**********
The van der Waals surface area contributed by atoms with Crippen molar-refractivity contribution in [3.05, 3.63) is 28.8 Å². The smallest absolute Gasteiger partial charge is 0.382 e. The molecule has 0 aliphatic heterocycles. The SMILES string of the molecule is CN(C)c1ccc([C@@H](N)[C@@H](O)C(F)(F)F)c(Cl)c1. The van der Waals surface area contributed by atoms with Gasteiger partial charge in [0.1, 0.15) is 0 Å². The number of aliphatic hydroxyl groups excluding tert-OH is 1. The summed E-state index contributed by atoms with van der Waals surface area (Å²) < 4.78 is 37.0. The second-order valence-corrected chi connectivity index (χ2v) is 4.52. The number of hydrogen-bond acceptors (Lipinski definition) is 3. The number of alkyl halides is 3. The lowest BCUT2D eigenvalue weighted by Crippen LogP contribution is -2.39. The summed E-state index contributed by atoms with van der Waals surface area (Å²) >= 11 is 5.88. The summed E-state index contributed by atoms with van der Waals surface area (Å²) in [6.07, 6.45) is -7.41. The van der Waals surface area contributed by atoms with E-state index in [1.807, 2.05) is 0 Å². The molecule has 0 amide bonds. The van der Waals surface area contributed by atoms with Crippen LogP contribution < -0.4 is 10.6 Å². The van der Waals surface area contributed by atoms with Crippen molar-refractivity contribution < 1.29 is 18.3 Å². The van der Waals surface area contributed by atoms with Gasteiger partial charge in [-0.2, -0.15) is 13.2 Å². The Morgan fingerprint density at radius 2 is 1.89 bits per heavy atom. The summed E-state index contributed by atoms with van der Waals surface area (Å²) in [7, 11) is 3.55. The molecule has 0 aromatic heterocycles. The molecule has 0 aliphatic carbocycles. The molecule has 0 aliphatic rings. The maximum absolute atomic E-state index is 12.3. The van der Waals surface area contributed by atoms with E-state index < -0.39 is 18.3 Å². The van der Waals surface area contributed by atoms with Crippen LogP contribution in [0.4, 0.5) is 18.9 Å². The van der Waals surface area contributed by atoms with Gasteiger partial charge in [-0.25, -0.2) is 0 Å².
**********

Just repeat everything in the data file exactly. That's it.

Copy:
The van der Waals surface area contributed by atoms with Crippen molar-refractivity contribution in [3.05, 3.63) is 28.8 Å². The smallest absolute Gasteiger partial charge is 0.382 e. The molecule has 0 aliphatic heterocycles. The SMILES string of the molecule is CN(C)c1ccc([C@@H](N)[C@@H](O)C(F)(F)F)c(Cl)c1. The van der Waals surface area contributed by atoms with Gasteiger partial charge in [0.1, 0.15) is 0 Å². The number of aliphatic hydroxyl groups excluding tert-OH is 1. The summed E-state index contributed by atoms with van der Waals surface area (Å²) < 4.78 is 37.0. The second-order valence-corrected chi connectivity index (χ2v) is 4.52. The number of hydrogen-bond acceptors (Lipinski definition) is 3. The number of alkyl halides is 3. The lowest BCUT2D eigenvalue weighted by Crippen LogP contribution is -2.39. The summed E-state index contributed by atoms with van der Waals surface area (Å²) >= 11 is 5.88. The summed E-state index contributed by atoms with van der Waals surface area (Å²) in [6.07, 6.45) is -7.41. The van der Waals surface area contributed by atoms with E-state index in [1.807, 2.05) is 0 Å². The molecule has 0 amide bonds. The van der Waals surface area contributed by atoms with Crippen LogP contribution < -0.4 is 10.6 Å². The van der Waals surface area contributed by atoms with Crippen molar-refractivity contribution < 1.29 is 18.3 Å². The van der Waals surface area contributed by atoms with Gasteiger partial charge in [-0.2, -0.15) is 13.2 Å². The Morgan fingerprint density at radius 2 is 1.89 bits per heavy atom. The summed E-state index contributed by atoms with van der Waals surface area (Å²) in [7, 11) is 3.55. The molecule has 0 aromatic heterocycles. The molecule has 0 aliphatic carbocycles. The molecule has 0 aliphatic rings. The maximum absolute atomic E-state index is 12.3. The van der Waals surface area contributed by atoms with E-state index < -0.39 is 18.3 Å². The van der Waals surface area contributed by atoms with Crippen LogP contribution in [0.4, 0.5) is 18.9 Å². The van der Waals surface area contributed by atoms with Gasteiger partial charge in [-0.25, -0.2) is 0 Å².